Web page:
Lessons Learned from NaNoWriMo
The NaNoWriMo challenge — for those willing to accept it — is to write a 50,000-word book in the month of November. Is completion of such a challenge possible? Yes. How do I know? I’ve done it. Twice.
I approached both attempts in different ways, but those two Novembers taught me a lot (good and bad) about novel writing.
Method 1: Total Pantsing from Scratch (2005)
The first time I accepted the challenge to write a 50,000-word novel in one month, I had done no previous work on it, other than some basic brainstorming. I knew the main character and the overall premise of the book. I had a clear outline for the first chapter. And that was it. Throughout the month, I typed and typed until I got 50,000 words in the document.
Result: Successful, yet horrible.
After printing my NaNoWriMo certificate, I also printed a copy of my manuscript. I then placed it in my desk drawer, where it has remained unseen and unedited since that day 16 years ago.
Why didn’t I edit it? Did I not want to be a published author? Oh, certainly I did, but the book was such a mess and, to be quite honest, rather boring. The work it would take to make it readable was so intimidating and overwhelming that I chose to close the desk drawer and chalk up that experience to practice.
Method 2: A Little Pantsing, A Little Plotting to Finish Draft 1 (2014)
The second time I participated in NaNoWriMo was nine years later. This time I embarked on the mission with about 20,000 words of the novel already completed. I used the month to help me focus and complete the first draft of the novel.
That time around I partially pantsed it. While I still didn’t have a full outline and I hadn’t completely plotted the novel, I had a beginning established. I had a better sense of the characters and direction of the story, even if I hadn’t taken the time to write an official outline.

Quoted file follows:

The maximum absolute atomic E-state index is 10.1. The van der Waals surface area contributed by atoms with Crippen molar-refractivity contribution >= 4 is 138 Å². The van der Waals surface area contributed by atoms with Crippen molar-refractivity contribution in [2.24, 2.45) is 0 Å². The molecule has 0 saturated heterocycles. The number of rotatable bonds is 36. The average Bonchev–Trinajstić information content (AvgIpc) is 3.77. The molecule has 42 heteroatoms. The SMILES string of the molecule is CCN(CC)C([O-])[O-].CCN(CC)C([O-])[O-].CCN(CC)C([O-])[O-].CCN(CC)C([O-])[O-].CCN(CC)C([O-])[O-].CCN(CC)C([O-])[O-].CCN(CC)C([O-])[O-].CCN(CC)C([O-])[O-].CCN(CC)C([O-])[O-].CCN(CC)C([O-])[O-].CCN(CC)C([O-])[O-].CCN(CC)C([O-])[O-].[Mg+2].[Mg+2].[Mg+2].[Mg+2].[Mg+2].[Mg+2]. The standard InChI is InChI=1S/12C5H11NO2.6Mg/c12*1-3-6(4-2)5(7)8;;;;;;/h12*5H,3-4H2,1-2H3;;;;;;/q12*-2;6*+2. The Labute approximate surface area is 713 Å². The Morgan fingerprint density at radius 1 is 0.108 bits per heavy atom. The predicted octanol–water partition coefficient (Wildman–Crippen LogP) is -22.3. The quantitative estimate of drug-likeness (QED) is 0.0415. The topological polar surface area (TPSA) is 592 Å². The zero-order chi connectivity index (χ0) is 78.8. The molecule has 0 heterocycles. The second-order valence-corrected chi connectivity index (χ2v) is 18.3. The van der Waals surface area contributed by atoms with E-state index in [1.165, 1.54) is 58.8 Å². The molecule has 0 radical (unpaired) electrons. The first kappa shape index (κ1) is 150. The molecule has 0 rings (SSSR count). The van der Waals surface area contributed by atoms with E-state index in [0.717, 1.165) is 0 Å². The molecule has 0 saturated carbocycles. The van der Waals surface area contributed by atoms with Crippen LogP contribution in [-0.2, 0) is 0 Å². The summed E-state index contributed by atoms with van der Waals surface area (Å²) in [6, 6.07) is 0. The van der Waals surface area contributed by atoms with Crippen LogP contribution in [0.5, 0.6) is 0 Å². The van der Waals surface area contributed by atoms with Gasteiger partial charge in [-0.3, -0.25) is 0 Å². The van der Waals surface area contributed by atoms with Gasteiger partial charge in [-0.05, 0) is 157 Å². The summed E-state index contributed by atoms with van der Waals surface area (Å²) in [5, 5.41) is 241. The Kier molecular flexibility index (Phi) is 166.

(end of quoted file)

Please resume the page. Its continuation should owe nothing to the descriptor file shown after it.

Results: Another completion, but still not good.
When I completed that one, I let the book sit for a few months before I began editing. I eventually hired an editor (twice) to help me get the book in shape, so I could query agents. While I did query a few, I never got a full request and I quickly decided to tuck away this book and chalk it up to another learning experience. I knew the book had plot issues, that the protagonist was more boring than relatable, and that the book was not compelling. Plus, I had an idea for a book that I felt would have much greater appeal.
So, I turned my attention to a new WIP. Before I began writing that novel, I identified and learned from the following mistakes I had encountered when participating in NaNoWriMo:
Do your research.
I’ll be honest that I chose modern storylines in part because I was lazy and wanted to avoid having to research too much before writing. Each novel will require a different depth of research based on the setting, era, characters, plot, context, etc. The point isn’t that you need to spend months and months researching before writing. Rather, the point is that you need to be willing to roll up your sleeves and spend time digging into the minutia that is needed to bring your story to life with tangible dimension and detail.